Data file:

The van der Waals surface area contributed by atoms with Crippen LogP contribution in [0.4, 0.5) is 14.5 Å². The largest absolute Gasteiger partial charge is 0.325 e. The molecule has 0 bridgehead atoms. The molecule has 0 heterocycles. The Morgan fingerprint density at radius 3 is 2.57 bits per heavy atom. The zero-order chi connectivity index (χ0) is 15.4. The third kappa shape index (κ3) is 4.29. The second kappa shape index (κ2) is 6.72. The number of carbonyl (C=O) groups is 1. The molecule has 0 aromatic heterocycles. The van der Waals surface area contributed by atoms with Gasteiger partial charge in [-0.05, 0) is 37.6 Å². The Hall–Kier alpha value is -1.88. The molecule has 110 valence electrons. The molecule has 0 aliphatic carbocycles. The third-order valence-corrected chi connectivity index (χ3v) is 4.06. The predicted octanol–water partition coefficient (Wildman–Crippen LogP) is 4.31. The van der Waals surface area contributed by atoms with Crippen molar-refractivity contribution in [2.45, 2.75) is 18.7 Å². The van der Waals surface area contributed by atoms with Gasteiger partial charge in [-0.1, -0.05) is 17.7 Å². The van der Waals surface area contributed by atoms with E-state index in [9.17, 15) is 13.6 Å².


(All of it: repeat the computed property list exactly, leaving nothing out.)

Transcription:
The van der Waals surface area contributed by atoms with Crippen LogP contribution in [0.4, 0.5) is 14.5 Å². The largest absolute Gasteiger partial charge is 0.325 e. The molecule has 0 bridgehead atoms. The molecule has 0 heterocycles. The Morgan fingerprint density at radius 3 is 2.57 bits per heavy atom. The zero-order chi connectivity index (χ0) is 15.4. The third kappa shape index (κ3) is 4.29. The second kappa shape index (κ2) is 6.72. The number of carbonyl (C=O) groups is 1. The molecule has 0 aromatic heterocycles. The van der Waals surface area contributed by atoms with Gasteiger partial charge in [-0.05, 0) is 37.6 Å². The Hall–Kier alpha value is -1.88. The molecule has 110 valence electrons. The molecule has 0 aliphatic carbocycles. The third-order valence-corrected chi connectivity index (χ3v) is 4.06. The predicted octanol–water partition coefficient (Wildman–Crippen LogP) is 4.31. The van der Waals surface area contributed by atoms with Crippen molar-refractivity contribution in [2.45, 2.75) is 18.7 Å². The van der Waals surface area contributed by atoms with Gasteiger partial charge in [-0.1, -0.05) is 17.7 Å². The van der Waals surface area contributed by atoms with E-state index in [9.17, 15) is 13.6 Å².